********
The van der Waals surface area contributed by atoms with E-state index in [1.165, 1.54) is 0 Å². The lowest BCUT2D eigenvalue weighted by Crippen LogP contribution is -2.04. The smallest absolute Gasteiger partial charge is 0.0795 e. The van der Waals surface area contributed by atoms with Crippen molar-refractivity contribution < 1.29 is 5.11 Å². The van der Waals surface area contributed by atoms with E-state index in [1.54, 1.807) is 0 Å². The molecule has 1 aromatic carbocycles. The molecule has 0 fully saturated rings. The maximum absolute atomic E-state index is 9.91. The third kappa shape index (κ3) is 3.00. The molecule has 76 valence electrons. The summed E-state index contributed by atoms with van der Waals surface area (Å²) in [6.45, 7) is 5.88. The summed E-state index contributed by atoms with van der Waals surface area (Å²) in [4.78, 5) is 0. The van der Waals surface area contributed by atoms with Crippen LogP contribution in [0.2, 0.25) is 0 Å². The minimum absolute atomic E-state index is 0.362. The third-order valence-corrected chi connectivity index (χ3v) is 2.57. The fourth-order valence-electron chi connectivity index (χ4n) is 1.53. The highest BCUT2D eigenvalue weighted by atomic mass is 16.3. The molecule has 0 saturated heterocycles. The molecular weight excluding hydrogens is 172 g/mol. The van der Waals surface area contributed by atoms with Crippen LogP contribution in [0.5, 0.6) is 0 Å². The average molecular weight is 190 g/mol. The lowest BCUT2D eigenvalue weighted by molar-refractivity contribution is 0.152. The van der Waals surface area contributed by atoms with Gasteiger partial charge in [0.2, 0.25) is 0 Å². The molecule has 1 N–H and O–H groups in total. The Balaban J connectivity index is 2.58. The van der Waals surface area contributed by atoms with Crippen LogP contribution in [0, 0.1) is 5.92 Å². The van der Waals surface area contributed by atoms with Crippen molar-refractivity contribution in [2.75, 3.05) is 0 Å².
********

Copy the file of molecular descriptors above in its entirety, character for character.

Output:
The van der Waals surface area contributed by atoms with E-state index in [1.165, 1.54) is 0 Å². The lowest BCUT2D eigenvalue weighted by Crippen LogP contribution is -2.04. The smallest absolute Gasteiger partial charge is 0.0795 e. The van der Waals surface area contributed by atoms with Crippen molar-refractivity contribution < 1.29 is 5.11 Å². The van der Waals surface area contributed by atoms with E-state index in [1.54, 1.807) is 0 Å². The molecule has 1 aromatic carbocycles. The molecule has 0 fully saturated rings. The maximum absolute atomic E-state index is 9.91. The third kappa shape index (κ3) is 3.00. The molecule has 76 valence electrons. The summed E-state index contributed by atoms with van der Waals surface area (Å²) in [6.45, 7) is 5.88. The summed E-state index contributed by atoms with van der Waals surface area (Å²) in [4.78, 5) is 0. The van der Waals surface area contributed by atoms with Crippen LogP contribution in [0.2, 0.25) is 0 Å². The minimum absolute atomic E-state index is 0.362. The third-order valence-corrected chi connectivity index (χ3v) is 2.57. The fourth-order valence-electron chi connectivity index (χ4n) is 1.53. The highest BCUT2D eigenvalue weighted by atomic mass is 16.3. The molecule has 0 saturated heterocycles. The molecular weight excluding hydrogens is 172 g/mol. The van der Waals surface area contributed by atoms with Crippen LogP contribution in [0.5, 0.6) is 0 Å². The average molecular weight is 190 g/mol. The lowest BCUT2D eigenvalue weighted by molar-refractivity contribution is 0.152. The van der Waals surface area contributed by atoms with Gasteiger partial charge in [0.2, 0.25) is 0 Å². The molecule has 1 N–H and O–H groups in total. The Balaban J connectivity index is 2.58. The van der Waals surface area contributed by atoms with Crippen LogP contribution in [0, 0.1) is 5.92 Å². The van der Waals surface area contributed by atoms with Crippen molar-refractivity contribution in [2.75, 3.05) is 0 Å².